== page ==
We took a trip in a motorhome for several days, and he would mosey around inside, holding on to the benches as we toodled down the highway. At the tourist spots, Stroller, please! But when we arrived home at last, carried him down the steps, and put him on the ground, he ran up the driveway. Been there, done that.
I have watched him learn this way his whole life. He doesn’t seem to be paying attention; he is texting under the table; he is watching television; he is looking somewhere else. Later, when I say, I am impressed you did so well on your exams or Gee, you are so good about saving money, he says, Well you told me to. You said I had to. Did I? Were you really listening?
I am still surprised that he chose Physics. Not surprised that he could do it, but I must set the context here. People hear Physics and tell me he is smart. Not to put too fine a point on it, but his two parents are very smart. His sister is extraordinarily smart. His uncle is quite smart. His two grandparents were geniuses; trust me, I had their expectations on my shoulders growing up. Even if he didn’t have all those genetics in his favor, from my point of view, of course he is smart – he is my son. What mother doesn’t expect their child to be a genius? That made it all the harder to see it when it happened.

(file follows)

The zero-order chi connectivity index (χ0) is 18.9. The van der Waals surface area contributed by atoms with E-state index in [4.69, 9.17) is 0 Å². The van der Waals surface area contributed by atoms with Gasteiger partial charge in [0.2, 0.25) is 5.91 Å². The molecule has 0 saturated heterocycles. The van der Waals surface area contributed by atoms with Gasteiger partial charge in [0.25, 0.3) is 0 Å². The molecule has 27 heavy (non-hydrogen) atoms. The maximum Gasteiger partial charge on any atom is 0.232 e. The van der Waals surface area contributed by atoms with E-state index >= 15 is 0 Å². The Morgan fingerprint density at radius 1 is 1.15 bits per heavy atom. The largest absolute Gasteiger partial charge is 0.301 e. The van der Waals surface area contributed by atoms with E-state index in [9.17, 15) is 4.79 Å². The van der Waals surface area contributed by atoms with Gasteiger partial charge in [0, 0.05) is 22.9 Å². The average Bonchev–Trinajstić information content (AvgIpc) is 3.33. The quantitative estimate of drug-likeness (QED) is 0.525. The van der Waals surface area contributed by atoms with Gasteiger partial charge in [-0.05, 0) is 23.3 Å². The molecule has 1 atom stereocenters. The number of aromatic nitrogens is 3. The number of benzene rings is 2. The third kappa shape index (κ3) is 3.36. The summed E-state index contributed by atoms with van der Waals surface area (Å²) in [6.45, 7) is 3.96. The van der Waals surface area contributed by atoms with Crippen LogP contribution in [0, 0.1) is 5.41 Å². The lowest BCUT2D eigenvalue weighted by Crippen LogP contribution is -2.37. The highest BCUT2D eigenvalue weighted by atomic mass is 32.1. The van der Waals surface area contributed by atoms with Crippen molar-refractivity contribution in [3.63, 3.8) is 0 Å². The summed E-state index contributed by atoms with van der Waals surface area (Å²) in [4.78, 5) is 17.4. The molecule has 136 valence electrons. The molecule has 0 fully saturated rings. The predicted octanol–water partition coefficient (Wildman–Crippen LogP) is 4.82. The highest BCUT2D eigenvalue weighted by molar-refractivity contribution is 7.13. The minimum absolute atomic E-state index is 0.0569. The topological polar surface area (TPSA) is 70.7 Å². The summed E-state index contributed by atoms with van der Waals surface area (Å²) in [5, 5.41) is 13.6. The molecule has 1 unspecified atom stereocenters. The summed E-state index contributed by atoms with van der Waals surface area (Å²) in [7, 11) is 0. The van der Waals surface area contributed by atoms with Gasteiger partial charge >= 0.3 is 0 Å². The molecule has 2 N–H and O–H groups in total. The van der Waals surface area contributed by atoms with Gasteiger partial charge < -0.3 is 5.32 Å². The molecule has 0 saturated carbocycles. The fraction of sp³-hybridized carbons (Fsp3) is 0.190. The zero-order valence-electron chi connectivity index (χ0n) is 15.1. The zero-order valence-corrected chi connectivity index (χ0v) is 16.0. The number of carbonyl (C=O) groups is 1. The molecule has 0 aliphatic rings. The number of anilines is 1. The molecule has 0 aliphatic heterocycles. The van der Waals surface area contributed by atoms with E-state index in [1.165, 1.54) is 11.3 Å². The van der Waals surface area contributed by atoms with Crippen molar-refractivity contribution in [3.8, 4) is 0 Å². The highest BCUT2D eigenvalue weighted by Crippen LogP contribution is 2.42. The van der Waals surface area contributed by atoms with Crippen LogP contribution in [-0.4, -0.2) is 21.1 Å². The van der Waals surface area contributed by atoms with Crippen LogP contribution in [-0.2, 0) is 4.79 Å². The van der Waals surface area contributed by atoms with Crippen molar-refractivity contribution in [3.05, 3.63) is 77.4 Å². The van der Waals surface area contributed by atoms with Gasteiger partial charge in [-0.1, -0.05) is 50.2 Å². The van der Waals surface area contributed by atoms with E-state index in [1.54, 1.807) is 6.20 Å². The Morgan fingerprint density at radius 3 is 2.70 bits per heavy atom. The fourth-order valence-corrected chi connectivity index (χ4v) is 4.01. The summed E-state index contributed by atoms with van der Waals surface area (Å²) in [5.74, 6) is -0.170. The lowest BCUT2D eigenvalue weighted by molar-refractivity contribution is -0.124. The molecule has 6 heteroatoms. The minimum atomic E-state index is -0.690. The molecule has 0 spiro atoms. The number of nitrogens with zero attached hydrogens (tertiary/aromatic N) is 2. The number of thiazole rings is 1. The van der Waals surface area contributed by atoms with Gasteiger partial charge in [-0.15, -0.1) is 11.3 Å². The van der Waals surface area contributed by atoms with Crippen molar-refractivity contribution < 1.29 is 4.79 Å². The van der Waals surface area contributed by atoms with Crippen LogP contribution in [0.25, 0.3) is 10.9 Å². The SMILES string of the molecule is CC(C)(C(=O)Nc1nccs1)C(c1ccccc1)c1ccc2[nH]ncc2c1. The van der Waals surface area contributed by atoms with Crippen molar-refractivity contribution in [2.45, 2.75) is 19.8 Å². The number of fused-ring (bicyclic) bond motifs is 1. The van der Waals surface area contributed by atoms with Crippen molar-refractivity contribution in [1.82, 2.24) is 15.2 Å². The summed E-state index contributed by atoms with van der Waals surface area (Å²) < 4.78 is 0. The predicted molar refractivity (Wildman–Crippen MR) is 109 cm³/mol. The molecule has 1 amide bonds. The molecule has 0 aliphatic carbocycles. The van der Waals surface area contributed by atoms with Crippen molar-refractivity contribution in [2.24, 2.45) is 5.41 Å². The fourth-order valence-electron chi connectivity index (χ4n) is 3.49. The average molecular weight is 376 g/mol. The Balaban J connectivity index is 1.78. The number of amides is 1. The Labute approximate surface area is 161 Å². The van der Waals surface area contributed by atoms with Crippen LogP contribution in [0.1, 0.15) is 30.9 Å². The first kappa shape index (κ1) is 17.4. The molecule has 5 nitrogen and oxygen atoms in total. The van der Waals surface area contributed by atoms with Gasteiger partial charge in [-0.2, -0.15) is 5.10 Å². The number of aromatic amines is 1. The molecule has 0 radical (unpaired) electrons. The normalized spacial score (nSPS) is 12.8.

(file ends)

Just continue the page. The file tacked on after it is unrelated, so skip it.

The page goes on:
He was not that geeky kid in high school. He was a long-haired skateboarder, a “live wire,” as one teacher called him. He was sarcastic with messy homework and minimal effort put into final projects. He nearly flunked algebra (although that was the teacher’s fault, truly!) and got a D on his summer homework for AP History. When he later received top honors in high school, the other kids looked at him like, Who’s that guy? He flew under the radar.